And this all happens before the point of no return when the data encryption starts. Consequently, a small, one-device ransomware or botnet infection leading to data leakage is not just a major privacy breach threat for companies big or small. It also becomes a gateway for company-wide infections that can cause major problems in terms of business continuity, legal issues and customer trust, to name a few aspects.

Small vulnerabilities could spell big trouble



The smaller the vulnerabilities and infections, the more time it takes for CISOs and IT admins to detect a security breach or a cyber attack. And fileless malware doesn’t make things easier for anyone (except for the cyber criminals who created it).

Security vulnerabilities considered smaller are often brought on by lack of adequate patching. An outdated browser or a plugin running an older version are often the way in for cyber criminals and their malicious tools. Here is a concrete example from the CISCO Annual Security Report 2016:

However, even with the narrowed time window for TTD, some threats remain harder to detect than others. Downloaders that target Microsoft Word users are typically the easiest to detect (<20 hours). Adware and browser injections are among the most difficult threats to detect (<200 hours).

One reason the latter threats are so challenging to detect is that they are typically designated as a lower priority by security teams, and are therefore often overlooked in the race to deflect adversaries’ onslaught of zero-day attacks.

If CISOs or IT admins would have a detailed overview of their environment, they’d be able to patch those outdated endpoints and block these vulnerabilities. But left unpatched, the security holes can be exploited by ransomware to spread its devastating effects. So automating patching can not only help save money and precious time you can spend elsewhere, but, more importantly, it can block threats before they turn into full blow attacks:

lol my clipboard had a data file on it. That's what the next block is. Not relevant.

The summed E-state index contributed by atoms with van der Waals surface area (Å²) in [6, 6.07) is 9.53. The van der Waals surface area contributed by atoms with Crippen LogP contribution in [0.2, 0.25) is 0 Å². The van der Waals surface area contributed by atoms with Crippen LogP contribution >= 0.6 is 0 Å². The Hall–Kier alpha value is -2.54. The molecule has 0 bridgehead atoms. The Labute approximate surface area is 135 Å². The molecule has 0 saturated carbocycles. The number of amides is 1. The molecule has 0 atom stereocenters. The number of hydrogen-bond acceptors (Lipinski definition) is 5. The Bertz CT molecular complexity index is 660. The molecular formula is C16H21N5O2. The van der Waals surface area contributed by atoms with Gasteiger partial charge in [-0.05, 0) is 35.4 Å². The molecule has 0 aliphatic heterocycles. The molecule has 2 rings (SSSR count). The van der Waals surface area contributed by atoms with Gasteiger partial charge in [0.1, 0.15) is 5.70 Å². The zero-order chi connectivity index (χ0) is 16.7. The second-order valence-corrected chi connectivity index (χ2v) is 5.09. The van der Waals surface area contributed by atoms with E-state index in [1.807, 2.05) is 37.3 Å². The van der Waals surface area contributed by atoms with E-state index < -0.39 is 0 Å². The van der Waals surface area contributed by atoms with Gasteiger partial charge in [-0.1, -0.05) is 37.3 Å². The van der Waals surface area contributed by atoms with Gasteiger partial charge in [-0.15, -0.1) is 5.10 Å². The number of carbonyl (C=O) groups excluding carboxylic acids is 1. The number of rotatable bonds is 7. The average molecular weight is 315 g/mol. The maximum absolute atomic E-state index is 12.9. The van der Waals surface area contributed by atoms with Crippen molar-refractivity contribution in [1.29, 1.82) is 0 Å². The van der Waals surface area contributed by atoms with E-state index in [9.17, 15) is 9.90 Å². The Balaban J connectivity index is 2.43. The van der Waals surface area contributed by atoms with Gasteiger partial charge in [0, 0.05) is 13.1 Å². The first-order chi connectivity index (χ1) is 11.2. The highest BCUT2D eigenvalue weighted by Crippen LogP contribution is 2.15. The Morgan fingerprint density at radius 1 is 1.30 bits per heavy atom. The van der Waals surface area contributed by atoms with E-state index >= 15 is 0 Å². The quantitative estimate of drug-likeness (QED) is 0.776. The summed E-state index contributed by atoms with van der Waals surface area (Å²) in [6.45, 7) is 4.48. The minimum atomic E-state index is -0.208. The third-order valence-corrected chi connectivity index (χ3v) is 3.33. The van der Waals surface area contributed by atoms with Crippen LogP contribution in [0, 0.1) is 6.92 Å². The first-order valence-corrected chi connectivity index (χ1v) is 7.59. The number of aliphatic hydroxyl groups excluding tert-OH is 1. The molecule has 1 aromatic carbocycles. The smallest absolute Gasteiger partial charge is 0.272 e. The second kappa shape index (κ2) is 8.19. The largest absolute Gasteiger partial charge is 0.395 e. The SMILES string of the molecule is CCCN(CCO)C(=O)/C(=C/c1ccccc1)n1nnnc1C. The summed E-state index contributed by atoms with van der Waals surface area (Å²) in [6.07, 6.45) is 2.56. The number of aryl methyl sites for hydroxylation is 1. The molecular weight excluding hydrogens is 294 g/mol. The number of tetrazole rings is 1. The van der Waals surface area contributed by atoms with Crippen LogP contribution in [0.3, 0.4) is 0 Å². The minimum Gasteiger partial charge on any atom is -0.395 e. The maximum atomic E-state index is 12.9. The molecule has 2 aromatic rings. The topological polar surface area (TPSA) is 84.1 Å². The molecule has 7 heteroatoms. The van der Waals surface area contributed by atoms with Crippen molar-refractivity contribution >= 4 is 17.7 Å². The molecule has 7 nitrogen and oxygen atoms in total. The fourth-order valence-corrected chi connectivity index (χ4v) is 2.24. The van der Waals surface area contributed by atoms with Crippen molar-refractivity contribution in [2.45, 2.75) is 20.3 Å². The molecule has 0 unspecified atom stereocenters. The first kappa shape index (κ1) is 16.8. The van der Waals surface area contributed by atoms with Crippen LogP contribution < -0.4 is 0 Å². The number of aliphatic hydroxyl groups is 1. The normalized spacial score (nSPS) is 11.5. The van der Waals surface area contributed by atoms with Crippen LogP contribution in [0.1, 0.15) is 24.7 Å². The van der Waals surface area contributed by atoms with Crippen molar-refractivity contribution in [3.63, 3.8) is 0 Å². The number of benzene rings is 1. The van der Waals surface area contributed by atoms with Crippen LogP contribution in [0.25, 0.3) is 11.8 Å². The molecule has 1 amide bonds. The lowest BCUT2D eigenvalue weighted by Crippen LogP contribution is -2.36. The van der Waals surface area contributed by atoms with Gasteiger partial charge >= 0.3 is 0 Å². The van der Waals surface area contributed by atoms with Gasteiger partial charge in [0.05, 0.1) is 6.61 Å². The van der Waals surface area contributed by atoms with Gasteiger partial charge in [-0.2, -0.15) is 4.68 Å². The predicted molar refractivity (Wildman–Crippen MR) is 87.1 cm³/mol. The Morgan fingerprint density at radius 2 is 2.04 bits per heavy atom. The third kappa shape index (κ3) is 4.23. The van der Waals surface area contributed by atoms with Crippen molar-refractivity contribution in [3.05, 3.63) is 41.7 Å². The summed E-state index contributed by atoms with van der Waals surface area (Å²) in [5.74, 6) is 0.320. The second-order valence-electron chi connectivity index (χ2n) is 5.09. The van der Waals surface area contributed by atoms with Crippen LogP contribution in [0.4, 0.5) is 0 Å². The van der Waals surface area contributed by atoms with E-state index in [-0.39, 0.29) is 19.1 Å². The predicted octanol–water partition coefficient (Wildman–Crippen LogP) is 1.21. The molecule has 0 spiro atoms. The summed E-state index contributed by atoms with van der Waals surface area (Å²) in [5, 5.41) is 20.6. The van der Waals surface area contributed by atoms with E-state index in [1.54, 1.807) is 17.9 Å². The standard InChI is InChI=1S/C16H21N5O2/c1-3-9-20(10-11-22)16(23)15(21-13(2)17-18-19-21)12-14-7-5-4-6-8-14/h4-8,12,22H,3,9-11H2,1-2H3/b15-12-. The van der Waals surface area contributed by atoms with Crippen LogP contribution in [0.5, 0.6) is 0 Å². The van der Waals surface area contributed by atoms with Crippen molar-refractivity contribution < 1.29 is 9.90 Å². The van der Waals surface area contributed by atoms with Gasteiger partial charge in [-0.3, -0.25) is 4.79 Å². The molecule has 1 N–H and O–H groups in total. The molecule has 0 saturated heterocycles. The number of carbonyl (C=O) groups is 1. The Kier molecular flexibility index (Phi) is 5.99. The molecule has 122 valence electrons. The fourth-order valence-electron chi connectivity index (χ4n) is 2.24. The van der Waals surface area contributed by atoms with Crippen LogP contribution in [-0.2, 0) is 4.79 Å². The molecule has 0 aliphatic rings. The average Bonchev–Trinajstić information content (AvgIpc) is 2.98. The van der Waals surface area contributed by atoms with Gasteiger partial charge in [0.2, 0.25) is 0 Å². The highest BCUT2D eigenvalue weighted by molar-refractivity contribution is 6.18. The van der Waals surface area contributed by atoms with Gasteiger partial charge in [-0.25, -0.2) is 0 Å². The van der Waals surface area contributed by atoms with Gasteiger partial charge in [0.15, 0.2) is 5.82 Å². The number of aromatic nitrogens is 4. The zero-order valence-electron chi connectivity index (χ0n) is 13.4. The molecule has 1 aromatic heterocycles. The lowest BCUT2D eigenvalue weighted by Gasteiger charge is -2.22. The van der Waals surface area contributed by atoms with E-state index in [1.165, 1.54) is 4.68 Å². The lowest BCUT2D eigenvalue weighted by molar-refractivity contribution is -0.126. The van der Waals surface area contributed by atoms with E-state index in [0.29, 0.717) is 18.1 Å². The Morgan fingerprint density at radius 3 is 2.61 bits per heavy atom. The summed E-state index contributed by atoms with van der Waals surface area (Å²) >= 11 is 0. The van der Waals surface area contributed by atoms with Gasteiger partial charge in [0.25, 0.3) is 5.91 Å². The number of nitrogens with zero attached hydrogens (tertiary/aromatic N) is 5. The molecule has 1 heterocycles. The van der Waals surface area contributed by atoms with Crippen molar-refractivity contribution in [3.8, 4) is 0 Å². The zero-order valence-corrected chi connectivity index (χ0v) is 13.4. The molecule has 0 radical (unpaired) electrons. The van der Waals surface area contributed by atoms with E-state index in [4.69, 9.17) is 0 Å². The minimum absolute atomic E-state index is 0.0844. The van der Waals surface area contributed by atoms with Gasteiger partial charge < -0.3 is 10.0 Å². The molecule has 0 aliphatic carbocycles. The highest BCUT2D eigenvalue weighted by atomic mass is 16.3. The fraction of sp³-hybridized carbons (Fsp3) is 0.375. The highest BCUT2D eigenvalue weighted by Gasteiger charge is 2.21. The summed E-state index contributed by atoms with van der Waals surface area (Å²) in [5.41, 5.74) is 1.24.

According to Homeland Security’s cyber-emergency unit, US-CERT, as many as 85 percent of all targeted attacks can be prevented by applying a security patch.

Also, keep in mind that malware keeps advancing in sophistication while detection times in companies remain very high, according to the same report by CISCO:

Since May 2015, Cisco has reduced the median time to detection (TTD) of known threats in our networks to about 17 hours—less than one day. This far outpaces the current industry estimate for TTD, which is 100 to 200 days.


How to secure your endpoints against ransomware



Following through on a few key action points can help you better mitigate the risk of a network-wide ransomware attack. Here are some aspects to take into consideration:

#1

Constant backups are a must! It’s important to use a back-up location that is not directly connected to the local system, such as a cloud account and an external drive, as ransomware can encrypt data on these locations as well.

#2

Teach your colleagues to never download or click on .zip or other type of attachments received in emails from unknown senders. This is the main method of distribution for ransomware threats. Only download attachments from known email addresses and scan any suspicious-looking attachment with a trusted and reputed antivirus product.

#3

Instruct employees to never click links in emails from unknown senders. These links could redirect them to malicious websites that host ransomware. VirusTotal is a great tool to use to verify if a domain is safe or not.